The recent guest commentary "Teachers aren't to blame for most of schools' problems" addressed a number of important educational issues. Focusing on the Vergara v. California case currently in the courts, the author also points to "misleading and false statements that only serve to distract us from the real problems facing our schools."

I agree with many of her conclusions and join the fray to encourage sensibility as we confront these important matters relative to education.

While I was disappointed with a blame statement, calling former Oakland Unified Superintendent Tony Smith one of "a string of carpetbaggers to descend on Oakland," we should not let that dissuade us from seeking to make sure educational reform does not become so demonized and politicized that we lose focus on teaching and learning.

I would like that focus, for the sake of reason, to be on the valid educational issues raised:

Bill Gates and Eli Broad to Michelle Rhee and Tony Smith and many others, possess limited or no classroom teaching experience and seek to reform by placing blame.

The ongoing Vergara v. California case represents that laws protecting teachers' rights punish children, especially in our poorest neighborhoods.

Students are punished by chronic underfunding of education in California resulting in lack of breadth in the curriculum and insufficient support services affecting class-size, balance between new and veteran teachers, less than effective administrative practices, difficult working conditions and low salaries.


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The laws currently on the books provide all the tools needed to dismiss ineffective teachers.

There is a lack of common criteria for determining what constitutes effective teaching.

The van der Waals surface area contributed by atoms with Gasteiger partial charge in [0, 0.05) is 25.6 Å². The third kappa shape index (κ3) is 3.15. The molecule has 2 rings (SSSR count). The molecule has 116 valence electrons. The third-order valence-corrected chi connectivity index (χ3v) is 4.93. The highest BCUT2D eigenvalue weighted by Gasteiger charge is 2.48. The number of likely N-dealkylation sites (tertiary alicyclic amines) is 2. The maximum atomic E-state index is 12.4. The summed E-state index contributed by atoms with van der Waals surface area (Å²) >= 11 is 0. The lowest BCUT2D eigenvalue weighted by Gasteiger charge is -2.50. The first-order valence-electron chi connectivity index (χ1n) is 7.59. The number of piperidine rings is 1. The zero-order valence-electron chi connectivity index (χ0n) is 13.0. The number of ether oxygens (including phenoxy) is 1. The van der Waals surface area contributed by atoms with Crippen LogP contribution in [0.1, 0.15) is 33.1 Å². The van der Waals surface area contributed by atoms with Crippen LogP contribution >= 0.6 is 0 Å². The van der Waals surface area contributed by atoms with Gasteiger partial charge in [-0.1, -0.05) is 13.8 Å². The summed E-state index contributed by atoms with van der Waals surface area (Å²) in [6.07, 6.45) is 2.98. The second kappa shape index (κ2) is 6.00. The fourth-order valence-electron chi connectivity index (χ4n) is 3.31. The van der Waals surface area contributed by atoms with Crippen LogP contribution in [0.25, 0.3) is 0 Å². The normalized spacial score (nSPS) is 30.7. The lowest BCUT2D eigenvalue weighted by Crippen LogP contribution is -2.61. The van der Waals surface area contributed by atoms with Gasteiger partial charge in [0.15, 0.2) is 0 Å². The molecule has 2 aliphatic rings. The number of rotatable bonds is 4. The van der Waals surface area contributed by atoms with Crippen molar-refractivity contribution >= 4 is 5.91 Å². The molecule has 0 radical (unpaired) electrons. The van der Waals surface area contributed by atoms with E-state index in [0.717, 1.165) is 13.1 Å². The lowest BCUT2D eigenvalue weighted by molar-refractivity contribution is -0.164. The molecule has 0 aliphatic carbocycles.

Both "sides" of the debate rely on data to support their position. It is more likely that there are more perspectives than two. Columnist Kate Scannell said, "the hard facts of Big Data become so soft and malleable in varied human hands, and solid data points often transform into flexible storylines." Using data as proof can leave everyone wondering what is true, what does it mean and what should we do?

Regardless of interpretations, data should encourage us to not only seek solutions and reform, but support the needs of children and their teachers in our educational environs.

This will require the use of a broad base of interrelated issues assessments, which unfortunately must allow for litigation led by opposing parties.

Perhaps we have come to not trust our systems and we feel the need to resort to blame.

I hope it is not too late to reason together, utilizing the institutions and processes already available to us. I am hoping the local control and accountability plan and local control funding formula process will bolster this kind of dialogue and reform.

Clearly, teachers unions and all other bargaining units' prime objectives include ensuring their members are protected, by means of due process, from unfair, arbitrary, unsafe and inequitable treatment. By the same token, those claiming to represent the children have an obligation to seek and protect equitable access and outcomes in accessing an appropriate education.

It is a shame that blame and litigation have become the methods of choice for reform. In general, we don't fire students. Should we be firing teachers or should we be using data to reteach or redirect? And shouldn't we support and reform our systems?

Norman D. Fobert is board president of the San Lorenzo Unified School District.